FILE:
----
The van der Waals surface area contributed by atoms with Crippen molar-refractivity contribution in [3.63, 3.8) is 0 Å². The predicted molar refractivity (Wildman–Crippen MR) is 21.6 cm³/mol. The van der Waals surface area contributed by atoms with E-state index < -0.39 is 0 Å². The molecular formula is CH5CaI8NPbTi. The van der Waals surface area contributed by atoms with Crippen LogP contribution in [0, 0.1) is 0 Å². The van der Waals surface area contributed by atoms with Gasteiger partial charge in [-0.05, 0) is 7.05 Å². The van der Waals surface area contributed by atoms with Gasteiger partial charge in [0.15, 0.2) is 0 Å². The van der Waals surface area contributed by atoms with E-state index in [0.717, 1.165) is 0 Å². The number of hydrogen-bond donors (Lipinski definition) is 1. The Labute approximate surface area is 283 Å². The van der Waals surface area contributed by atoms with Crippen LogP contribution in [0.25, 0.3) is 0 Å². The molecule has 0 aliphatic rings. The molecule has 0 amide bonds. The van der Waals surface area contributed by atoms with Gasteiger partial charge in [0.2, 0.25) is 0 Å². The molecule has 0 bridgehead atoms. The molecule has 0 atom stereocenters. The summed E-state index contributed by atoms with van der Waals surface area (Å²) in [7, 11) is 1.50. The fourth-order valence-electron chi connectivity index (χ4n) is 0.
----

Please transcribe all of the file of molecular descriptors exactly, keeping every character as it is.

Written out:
The van der Waals surface area contributed by atoms with Crippen molar-refractivity contribution in [3.63, 3.8) is 0 Å². The predicted molar refractivity (Wildman–Crippen MR) is 21.6 cm³/mol. The van der Waals surface area contributed by atoms with E-state index < -0.39 is 0 Å². The molecular formula is CH5CaI8NPbTi. The van der Waals surface area contributed by atoms with Crippen LogP contribution in [0, 0.1) is 0 Å². The van der Waals surface area contributed by atoms with Gasteiger partial charge in [-0.05, 0) is 7.05 Å². The van der Waals surface area contributed by atoms with Gasteiger partial charge in [0.15, 0.2) is 0 Å². The van der Waals surface area contributed by atoms with E-state index in [0.717, 1.165) is 0 Å². The number of hydrogen-bond donors (Lipinski definition) is 1. The Labute approximate surface area is 283 Å². The van der Waals surface area contributed by atoms with Crippen LogP contribution in [0.25, 0.3) is 0 Å². The molecule has 0 aliphatic rings. The molecule has 0 amide bonds. The van der Waals surface area contributed by atoms with Gasteiger partial charge in [0.2, 0.25) is 0 Å². The molecule has 0 bridgehead atoms. The molecule has 0 atom stereocenters. The summed E-state index contributed by atoms with van der Waals surface area (Å²) in [7, 11) is 1.50. The fourth-order valence-electron chi connectivity index (χ4n) is 0.